- a woman had to spend the night in her wheelchair because her special air mattress with circulating air to avoid pressure wounds deflated. She thought the outage wasn't going to happen to the next day.
- a man with COPD who relies on an oxygen generator was feeling congested and short of breath.
- a paraplegic with a bone disease that requires a powered wheelchair, and a pump to keep blood circulating in his legs, said he won't be able to withstand a few hours without power. “I can’t be moving around too much because my wheelchair will die within a couple hours.”
This seems especially believable:
Napa resident Gina Biter-Mundt said that’s a common problem among people who have health issues — they lack the mobility or the money to prepare appropriately, even if they are well informed.
But the article does say "there had been no reports of individuals in immediate danger due to the outages."
Cost estimates range from $65 M to $2.5 B, though some economists say it's not calculable. PG&E has no plans to reimburse anyone.
To the extent climate change is involved in this -- deeper drought perhaps, hotter temperatures and hotter win -- this might open some eyes. Perhaps Hurricane Katrina did as well, and maybe Hurricane Maria and this year's Hurricane Humberto in the Bermudas and 40 inches of rain dumped onto Houston -- twice in three years. This is an interesting thought:
“It’s not worth the risk to them,” Alan Scheller-Wolf said about PG&E’s decision to preemptively shut off power. He said the utility “might be signaling to the powers that be that the business environment of providing power to people is fundamentally changing and they need help adjusting to it.”
I hope people do not relate this to climate change, because I believe that climate change is at most a tiny part of the cause. I want people to focus on the bigger problems, whatever they are.
Is privatizing distribution part of the problem? If so, the Liberal government in Ontario may have set us down a similar path by selling off majority share in the formerly crown corporation that managed distribution.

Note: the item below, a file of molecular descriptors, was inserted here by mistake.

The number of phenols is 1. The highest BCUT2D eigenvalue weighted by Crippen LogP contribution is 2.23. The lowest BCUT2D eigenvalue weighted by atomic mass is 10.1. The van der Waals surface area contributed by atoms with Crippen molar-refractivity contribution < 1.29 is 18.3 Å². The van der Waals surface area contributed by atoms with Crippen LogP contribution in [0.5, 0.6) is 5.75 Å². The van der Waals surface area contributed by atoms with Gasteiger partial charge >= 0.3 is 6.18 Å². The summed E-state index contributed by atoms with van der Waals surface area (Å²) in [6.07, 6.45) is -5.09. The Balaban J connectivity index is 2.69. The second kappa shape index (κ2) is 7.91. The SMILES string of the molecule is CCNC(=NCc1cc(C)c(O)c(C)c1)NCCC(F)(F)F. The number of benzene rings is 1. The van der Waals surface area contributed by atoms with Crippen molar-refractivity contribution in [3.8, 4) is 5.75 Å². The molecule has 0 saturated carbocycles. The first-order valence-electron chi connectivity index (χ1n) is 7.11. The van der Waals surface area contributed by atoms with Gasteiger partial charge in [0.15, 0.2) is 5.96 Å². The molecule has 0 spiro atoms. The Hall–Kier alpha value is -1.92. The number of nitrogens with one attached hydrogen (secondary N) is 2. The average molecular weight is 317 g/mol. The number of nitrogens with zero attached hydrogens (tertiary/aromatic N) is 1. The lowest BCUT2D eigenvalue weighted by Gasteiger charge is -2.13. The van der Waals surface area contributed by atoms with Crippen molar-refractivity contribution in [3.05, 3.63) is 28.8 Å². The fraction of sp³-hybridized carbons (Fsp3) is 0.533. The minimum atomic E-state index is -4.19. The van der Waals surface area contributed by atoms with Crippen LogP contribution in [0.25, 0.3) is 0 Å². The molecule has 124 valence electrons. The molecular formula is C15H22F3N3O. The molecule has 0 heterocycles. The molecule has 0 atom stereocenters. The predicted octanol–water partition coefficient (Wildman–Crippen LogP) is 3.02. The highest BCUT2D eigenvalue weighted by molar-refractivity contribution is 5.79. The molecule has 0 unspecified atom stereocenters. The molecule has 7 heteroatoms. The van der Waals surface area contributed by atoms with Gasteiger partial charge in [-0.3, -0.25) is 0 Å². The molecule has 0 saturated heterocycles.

It seems like privatizing generation makes good sense, but is there any hope of a competitive market for distribution? Is there any case where folks can switch between providers?
I'm gung ho for free market solutions, but how does it make sense in this case?
"This Is What Adapting to Climate Change Looks Like: PG&E’s blackouts in California are a bleak preview of the disruptions that will become routine in a warmer world," Robinson Meyer, 10/11/19.
Layzej -- Luckily I'm in the flatland, and not affected by the blackout. But, parts of San Mateo County, where I live, are affected. Much of California's forest land is managed by the State of California. I also doubt that free market solutions are possible, although I don't have the expertise to suggest any remedies.
Carbon Brief on the links between climate change and wildfires:
* "As one scientist tells Carbon Brief: “There is no question whatsoever that climate plays a role in the increase in fires.”"
* "Today, wildfires are burning more than twice the area than in the 1980s and 1990s."
* "In a 2006 paper published in Science, Prof Anthony Westerling at the University of California, Merced and colleagues examined the relationship between climate conditions and large forest fire frequency. They found that, while land-use history and “fuel-loading” – the amount of accumulated burnable vegetation – were important factors for specific forest areas, “the broad-scale increase in wildfire frequency across the western US has been driven primarily by sensitivity of fire regimes to recent changes in climate over a relatively large area”.... Westerling identified a clear link between changes in temperature, length of fire season and areas burned over time."
* "A recent 2016 paper in PNAS by Prof John Abatzogloua at the University of Idaho and Prof A Park Williams at Columbia University found an even stronger relationship between forest fire area and fuel aridity – a combination of temperature and precipitation – in the western US."
Will be great if it pans out:
"A patent filed by the U.S. Navy last month claims to have developed a compact Nuclear Fusion Reactor."
DiC, the patent is gibberish and the PM article is amateurish. The article links to a video which isn’t bad. ITER is the mainstream approach to fusion, but it won’t get anywhere close to a Q of 10 until the late 2030s. That path won’t bring fusion online until late in the century. If you’re interested in a more aggressive approach, keep an eye out for the MIT group and Commonwealth Fusion Systems. They are a legitimate group — I know some of them —- but that’s no guarantee it will work.
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